vi. In Aḵbārī and Post-Safavid Esoteric Shiʿism
Aḵbārī exegesis of the Koran, the style and content of which are much older than the Safavid period, became during that time a common method of interpreting Islamic scripture. Pre-Safavid or classical works of Aḵbārī exegesis were not explicitly esoteric in nature in that they preserved both the exoteric and esoteric teachings of the Prophet and the Imams. The renewed emphasis on Aḵbārī exegesis during the Safavid period, however, happened at a time when esoteric, theosophical (ḥekmat-e elāhī), speculation on the nature and function of the Prophet Moḥammad, Fāṭema, and the twelve Imams, i.e., the Čahārdah Maʿṣūm (q.v., “Fourteen Infallible Ones”), had reached something of a peak as a result of the long and rich Islamic intellectual venture that is seen to begin its written life in the Koran and to be cultivated in successive stages in intimate contact with Greek and Neoplatonic thought, Sufism, and poetry through the works of the masters of this tradition (e.g., Ḥosayn b. Manṣūr Ḥallāj, Avicenna, Šehāb-al-Dīn Sohravardī, Ebn ʿArabī, Rūmī, Ḥaydar Āmolī, Mīr-e Dāmād, and Mollā Ṣadrā; qq.v.). This coincidence contributed to the emergence later of a theoretical “esotericisation” of all the teachings of the Čahārdah Maʿṣūm in the works of the leaders of the Šayḵī (q.v.) school.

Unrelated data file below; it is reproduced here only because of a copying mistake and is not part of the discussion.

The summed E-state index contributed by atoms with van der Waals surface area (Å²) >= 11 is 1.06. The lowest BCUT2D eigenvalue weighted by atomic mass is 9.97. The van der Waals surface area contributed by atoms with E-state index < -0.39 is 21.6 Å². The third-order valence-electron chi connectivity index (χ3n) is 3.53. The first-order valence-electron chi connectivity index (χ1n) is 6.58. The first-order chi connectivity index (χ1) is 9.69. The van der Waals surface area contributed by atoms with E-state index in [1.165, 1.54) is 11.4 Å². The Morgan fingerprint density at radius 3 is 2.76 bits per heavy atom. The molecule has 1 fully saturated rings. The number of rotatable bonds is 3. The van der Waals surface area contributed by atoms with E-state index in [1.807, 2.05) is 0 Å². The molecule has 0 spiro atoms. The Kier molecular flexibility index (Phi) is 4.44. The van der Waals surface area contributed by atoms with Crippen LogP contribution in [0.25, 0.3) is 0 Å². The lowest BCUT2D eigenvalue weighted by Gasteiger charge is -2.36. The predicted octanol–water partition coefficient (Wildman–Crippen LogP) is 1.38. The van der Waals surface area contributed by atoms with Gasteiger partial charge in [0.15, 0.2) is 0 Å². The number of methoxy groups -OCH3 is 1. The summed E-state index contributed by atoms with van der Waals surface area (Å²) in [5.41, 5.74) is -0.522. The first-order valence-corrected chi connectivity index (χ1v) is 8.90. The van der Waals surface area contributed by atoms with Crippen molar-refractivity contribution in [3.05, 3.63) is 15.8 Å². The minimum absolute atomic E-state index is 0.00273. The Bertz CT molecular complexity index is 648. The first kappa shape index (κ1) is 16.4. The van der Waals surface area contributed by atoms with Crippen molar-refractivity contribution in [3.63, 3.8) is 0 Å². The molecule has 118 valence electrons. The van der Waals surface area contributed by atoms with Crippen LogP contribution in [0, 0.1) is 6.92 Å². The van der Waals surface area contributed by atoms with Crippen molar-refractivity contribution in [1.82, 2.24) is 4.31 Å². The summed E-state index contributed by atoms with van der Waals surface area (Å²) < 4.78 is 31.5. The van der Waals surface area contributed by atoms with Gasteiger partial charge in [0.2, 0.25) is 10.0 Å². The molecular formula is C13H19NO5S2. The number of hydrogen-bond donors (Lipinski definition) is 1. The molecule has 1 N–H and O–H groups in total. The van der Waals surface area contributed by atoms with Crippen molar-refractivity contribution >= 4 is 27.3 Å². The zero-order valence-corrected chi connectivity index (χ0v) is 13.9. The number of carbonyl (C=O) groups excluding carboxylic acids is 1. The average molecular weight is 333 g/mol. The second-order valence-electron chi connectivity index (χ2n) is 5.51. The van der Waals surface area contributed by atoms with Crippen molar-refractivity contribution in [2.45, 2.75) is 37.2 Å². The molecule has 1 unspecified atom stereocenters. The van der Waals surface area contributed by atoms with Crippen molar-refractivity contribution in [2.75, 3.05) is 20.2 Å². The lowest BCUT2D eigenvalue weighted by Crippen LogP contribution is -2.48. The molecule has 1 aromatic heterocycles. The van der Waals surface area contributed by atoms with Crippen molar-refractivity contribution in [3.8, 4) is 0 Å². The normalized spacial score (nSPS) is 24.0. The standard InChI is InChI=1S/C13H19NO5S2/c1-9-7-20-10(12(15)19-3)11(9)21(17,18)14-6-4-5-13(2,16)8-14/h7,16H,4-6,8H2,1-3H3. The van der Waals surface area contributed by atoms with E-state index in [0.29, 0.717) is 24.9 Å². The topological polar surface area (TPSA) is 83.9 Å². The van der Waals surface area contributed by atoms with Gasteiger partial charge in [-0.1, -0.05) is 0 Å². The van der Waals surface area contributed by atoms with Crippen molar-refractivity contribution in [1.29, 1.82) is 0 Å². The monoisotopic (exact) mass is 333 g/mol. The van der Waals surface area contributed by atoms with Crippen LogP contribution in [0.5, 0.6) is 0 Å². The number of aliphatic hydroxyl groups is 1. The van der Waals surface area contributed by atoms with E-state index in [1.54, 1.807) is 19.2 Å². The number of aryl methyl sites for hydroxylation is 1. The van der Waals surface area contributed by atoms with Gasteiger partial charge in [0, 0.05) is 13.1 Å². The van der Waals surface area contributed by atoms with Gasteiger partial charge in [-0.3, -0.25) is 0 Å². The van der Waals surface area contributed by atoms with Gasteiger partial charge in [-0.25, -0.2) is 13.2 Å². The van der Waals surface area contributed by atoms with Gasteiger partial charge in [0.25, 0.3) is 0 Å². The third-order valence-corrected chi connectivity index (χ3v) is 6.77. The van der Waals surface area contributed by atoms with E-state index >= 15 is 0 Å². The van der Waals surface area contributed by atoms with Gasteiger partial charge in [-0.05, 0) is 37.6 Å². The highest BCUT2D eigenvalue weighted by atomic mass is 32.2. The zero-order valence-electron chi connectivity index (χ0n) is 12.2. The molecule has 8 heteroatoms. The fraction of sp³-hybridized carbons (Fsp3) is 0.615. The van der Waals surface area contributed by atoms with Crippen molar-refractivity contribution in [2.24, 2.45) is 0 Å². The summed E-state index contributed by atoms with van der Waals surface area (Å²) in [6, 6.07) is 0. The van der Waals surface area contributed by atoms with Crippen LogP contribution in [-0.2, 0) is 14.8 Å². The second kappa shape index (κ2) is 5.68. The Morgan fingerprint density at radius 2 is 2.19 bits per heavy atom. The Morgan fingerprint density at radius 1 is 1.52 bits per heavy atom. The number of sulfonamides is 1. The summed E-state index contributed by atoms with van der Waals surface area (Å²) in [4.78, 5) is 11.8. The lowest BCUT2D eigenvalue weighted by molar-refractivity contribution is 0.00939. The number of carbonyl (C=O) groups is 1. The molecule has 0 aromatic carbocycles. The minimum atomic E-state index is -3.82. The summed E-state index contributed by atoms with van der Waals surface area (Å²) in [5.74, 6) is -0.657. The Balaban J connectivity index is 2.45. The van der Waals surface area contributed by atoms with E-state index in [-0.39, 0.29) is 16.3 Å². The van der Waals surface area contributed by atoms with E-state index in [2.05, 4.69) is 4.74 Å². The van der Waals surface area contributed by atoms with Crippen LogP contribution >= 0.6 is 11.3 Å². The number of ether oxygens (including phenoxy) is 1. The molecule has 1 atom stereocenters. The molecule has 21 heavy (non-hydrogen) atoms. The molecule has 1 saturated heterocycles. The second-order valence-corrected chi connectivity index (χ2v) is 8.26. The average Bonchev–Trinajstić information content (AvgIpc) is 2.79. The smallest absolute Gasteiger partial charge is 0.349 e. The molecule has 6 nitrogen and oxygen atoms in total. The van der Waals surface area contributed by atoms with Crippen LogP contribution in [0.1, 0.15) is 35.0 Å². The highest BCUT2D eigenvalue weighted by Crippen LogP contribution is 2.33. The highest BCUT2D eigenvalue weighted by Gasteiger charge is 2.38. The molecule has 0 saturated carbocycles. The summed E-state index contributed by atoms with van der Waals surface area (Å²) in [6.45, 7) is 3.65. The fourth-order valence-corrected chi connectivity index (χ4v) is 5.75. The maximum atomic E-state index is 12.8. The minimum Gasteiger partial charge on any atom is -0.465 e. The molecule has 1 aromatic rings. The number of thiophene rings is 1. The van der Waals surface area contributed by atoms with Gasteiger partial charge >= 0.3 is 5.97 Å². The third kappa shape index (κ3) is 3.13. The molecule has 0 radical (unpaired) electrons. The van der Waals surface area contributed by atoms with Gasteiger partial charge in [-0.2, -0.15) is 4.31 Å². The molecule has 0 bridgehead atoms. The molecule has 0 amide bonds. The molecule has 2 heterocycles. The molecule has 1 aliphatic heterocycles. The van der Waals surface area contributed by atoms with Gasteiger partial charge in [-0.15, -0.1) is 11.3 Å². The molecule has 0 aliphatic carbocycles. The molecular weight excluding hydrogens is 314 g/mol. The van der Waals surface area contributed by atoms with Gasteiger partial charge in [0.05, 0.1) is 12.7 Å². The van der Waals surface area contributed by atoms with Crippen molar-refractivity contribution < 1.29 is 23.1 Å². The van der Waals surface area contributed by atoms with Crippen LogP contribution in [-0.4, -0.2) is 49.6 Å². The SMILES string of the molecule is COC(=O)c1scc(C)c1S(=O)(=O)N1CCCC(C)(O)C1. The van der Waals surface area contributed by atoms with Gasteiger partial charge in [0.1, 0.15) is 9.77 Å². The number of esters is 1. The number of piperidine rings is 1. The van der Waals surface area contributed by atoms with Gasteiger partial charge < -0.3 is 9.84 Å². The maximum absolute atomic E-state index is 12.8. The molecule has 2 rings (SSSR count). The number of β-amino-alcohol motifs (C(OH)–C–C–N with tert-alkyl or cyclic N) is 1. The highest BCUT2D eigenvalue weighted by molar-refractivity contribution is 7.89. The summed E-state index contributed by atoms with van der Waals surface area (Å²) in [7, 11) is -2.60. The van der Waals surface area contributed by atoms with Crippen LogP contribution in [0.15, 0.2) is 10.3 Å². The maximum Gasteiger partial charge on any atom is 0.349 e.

What may be regarded as Aḵbārī exegesis developed out of a traditionist tendency within Shiʿism that is explicitly attested in sources as early as the 6th/12th century (Madelung, p. 21). This was probably a characteristic of all pre-Buyid Imami Shiʿite tafsīr works and represents the Shiʿite version of tafsīr be’l-maʾṯūr (explanation of the Koran on the basis of Hadith representing the understanding of early generations of the Muslims), of which the most famous example in Sunni Islam is Jāmeʿ al-bayān ʿan taʾwīl āy al-Qorʾān by Moḥammad b. Jarīr Ṭabarī (d. 310/923). Unlike that massive compendium, the exegetical traditions (ḵabar, pl. aḵbār) in the Shiʿite works of this period contain almost exclusively the words of the Čahārdah Maʿṣūm, as distinct from information from the Companions (ṣaḥāba) or the Followers (tābeʿūn) of the Prophet. The best known extant examples of such pre-Buyid Shiʿite tafsīrs are those by Abū Naṣr ʿAyyā@šī (d. 320/932, q.v.), Forāt b. Ebrāhīm Kūfī (d. 300/912, q.v.), and ʿAlī b. Ebrāhīm Qomī (d. ca. 307/919-20). This utter reliance on the reports quoted from the bearers of absolute religious authority (welāya) in works of Imami Shiʿite exegesis came to a definitive halt during the Buyid period in the so-called “classical” works of Shiʿite exegesis beginning with the Muʿtazilite-influenced Tafsīr al-tebyān of Abū Jaʿfar Moḥammad Ṭūsī (d. 460/1067), although even earlier Shiʿite exegetical works, like that of the Zaydī Ḥosayn b. Ḥakam Ḥebarī (d. 286/899), offer an interesting example and contrast. In the Buyid and post-Buyid works of exegesis there is a sustained attempt to neutralize one of the more troublesome aspects of early Aḵbārī exegesis, namely the agreement that the recension of the Koran under the caliph ʿOṯmān is not identical to the Koran that existed at the time of Moḥammad’s death (Kohlberg 1972; Bar-Asher, pp. 291-92; Lawson 91-92). What might thus be called the proto-Aḵbārī enterprise culminated, not in a work of exegesis, but in the first grand Shiʿite compendium of traditions, namely the Ketāb al-kāfī of Abū Jaʿfar Moḥammad Kolaynī (d. 328/939 or 329/940). The fact that this coincided with the time of the greater occultation (see ḠAYBA) symbolically draws attention to another important issue in what would become the Aḵbārī approach, namely the problem of maintaining contact with an otherwise hidden and inaccessible source of religious authority. In the absence of the Imam, his words (aḵbār) and the words of the Čahārdah Maʿṣūm would provide the best possible substitute for direct contact.